Plaintiff, a guest in defendant's automobile, sustained injuries when defendant attempted to pass a car while approaching the brow of a hill and failed to see an oncoming car until too late to avoid a collision. Although the highway was heavily crowded, defendant had been driving at a speed of sixty-five to seventy miles per hour, and had been passing cars on the straight and over hills, ignoring the protests of his passengers. Defendant appealed from verdict and judgment for plaintiff. Held, with two justices dissenting, that under the statute requiring proof of defendant's "gross negligence or wilful and wanton misconduct," the evidence was insufficient to go to the jury. Judgment reversed with directions to enter judgment for defendant. Granflaten v. Rohde, (S. D. 1938) 283 N. W. 153.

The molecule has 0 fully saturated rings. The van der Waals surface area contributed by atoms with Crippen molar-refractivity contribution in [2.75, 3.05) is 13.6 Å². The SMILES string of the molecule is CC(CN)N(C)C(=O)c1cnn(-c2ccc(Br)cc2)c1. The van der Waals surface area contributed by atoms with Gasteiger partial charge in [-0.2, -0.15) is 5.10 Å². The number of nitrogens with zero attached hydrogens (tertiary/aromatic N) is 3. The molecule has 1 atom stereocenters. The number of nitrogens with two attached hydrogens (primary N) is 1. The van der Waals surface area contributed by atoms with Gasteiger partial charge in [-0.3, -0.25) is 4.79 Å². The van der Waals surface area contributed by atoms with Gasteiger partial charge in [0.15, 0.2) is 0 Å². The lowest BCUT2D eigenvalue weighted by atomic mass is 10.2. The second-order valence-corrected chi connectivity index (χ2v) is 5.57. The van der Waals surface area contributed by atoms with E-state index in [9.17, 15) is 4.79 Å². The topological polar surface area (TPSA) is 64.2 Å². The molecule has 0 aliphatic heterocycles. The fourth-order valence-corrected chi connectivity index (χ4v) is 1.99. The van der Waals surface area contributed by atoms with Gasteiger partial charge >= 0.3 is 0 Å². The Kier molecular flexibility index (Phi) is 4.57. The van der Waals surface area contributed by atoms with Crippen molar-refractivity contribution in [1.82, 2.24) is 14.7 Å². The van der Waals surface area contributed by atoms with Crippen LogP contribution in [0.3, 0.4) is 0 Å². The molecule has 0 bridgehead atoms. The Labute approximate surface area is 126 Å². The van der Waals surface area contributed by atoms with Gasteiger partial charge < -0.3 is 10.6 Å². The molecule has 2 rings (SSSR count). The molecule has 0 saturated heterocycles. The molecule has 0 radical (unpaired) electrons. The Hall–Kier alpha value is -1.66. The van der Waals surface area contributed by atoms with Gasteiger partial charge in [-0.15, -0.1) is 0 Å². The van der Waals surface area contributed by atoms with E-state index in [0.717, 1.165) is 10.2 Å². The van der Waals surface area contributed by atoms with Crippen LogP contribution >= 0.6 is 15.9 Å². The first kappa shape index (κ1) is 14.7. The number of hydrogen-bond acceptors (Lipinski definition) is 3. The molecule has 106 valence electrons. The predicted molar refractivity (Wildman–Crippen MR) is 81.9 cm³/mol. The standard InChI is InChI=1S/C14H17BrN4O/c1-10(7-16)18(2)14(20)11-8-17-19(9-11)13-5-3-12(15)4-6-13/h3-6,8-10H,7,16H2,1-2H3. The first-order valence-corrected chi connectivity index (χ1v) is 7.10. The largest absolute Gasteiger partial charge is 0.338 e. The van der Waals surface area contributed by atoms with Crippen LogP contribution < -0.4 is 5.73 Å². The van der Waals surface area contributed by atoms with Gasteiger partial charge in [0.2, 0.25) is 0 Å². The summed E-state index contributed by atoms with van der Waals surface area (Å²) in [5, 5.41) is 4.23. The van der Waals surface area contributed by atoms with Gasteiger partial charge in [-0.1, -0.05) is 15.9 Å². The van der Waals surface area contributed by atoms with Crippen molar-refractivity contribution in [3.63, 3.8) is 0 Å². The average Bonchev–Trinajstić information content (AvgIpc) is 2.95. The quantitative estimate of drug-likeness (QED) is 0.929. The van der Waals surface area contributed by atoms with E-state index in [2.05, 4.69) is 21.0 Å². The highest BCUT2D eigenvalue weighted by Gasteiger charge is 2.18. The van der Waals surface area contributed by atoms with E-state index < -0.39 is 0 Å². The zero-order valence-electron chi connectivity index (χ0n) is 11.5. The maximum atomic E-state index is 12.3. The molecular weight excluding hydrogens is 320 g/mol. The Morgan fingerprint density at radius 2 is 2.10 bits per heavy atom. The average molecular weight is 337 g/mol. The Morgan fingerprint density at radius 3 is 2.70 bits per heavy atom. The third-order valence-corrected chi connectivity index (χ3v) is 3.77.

Michigan Law Review,
AUTOMOBILES - HOST-GUEST STATUTES - "GROSS NEGLIGENCE OR WILFUL AND WANTON MISCONDUCT'',
Mich. L. Rev.
Available at: https://repository.law.umich.edu/mlr/vol37/iss7/12